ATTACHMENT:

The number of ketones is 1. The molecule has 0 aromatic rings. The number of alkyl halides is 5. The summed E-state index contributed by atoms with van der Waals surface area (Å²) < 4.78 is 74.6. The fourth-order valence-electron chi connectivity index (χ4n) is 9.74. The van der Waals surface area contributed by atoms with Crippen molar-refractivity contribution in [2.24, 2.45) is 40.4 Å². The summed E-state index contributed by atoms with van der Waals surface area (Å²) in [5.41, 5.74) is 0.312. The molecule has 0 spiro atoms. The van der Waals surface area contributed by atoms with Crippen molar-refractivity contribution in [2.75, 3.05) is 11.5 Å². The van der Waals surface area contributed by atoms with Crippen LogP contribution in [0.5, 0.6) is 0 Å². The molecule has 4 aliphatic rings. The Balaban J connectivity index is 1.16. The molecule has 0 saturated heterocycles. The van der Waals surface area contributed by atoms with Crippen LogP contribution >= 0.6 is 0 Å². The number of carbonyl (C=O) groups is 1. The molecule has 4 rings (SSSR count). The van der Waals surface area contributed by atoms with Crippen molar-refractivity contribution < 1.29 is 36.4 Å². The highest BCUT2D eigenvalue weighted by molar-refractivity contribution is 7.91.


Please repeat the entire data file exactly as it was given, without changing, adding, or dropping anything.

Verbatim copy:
The number of ketones is 1. The molecule has 0 aromatic rings. The number of alkyl halides is 5. The summed E-state index contributed by atoms with van der Waals surface area (Å²) < 4.78 is 74.6. The fourth-order valence-electron chi connectivity index (χ4n) is 9.74. The van der Waals surface area contributed by atoms with Crippen molar-refractivity contribution in [2.24, 2.45) is 40.4 Å². The summed E-state index contributed by atoms with van der Waals surface area (Å²) in [5.41, 5.74) is 0.312. The molecule has 0 spiro atoms. The van der Waals surface area contributed by atoms with Crippen molar-refractivity contribution in [2.75, 3.05) is 11.5 Å². The van der Waals surface area contributed by atoms with Crippen LogP contribution in [0.5, 0.6) is 0 Å². The molecule has 4 aliphatic rings. The Balaban J connectivity index is 1.16. The molecule has 0 saturated heterocycles. The van der Waals surface area contributed by atoms with Crippen LogP contribution >= 0.6 is 0 Å². The number of carbonyl (C=O) groups is 1. The molecule has 4 rings (SSSR count). The van der Waals surface area contributed by atoms with Crippen molar-refractivity contribution < 1.29 is 36.4 Å². The highest BCUT2D eigenvalue weighted by molar-refractivity contribution is 7.91.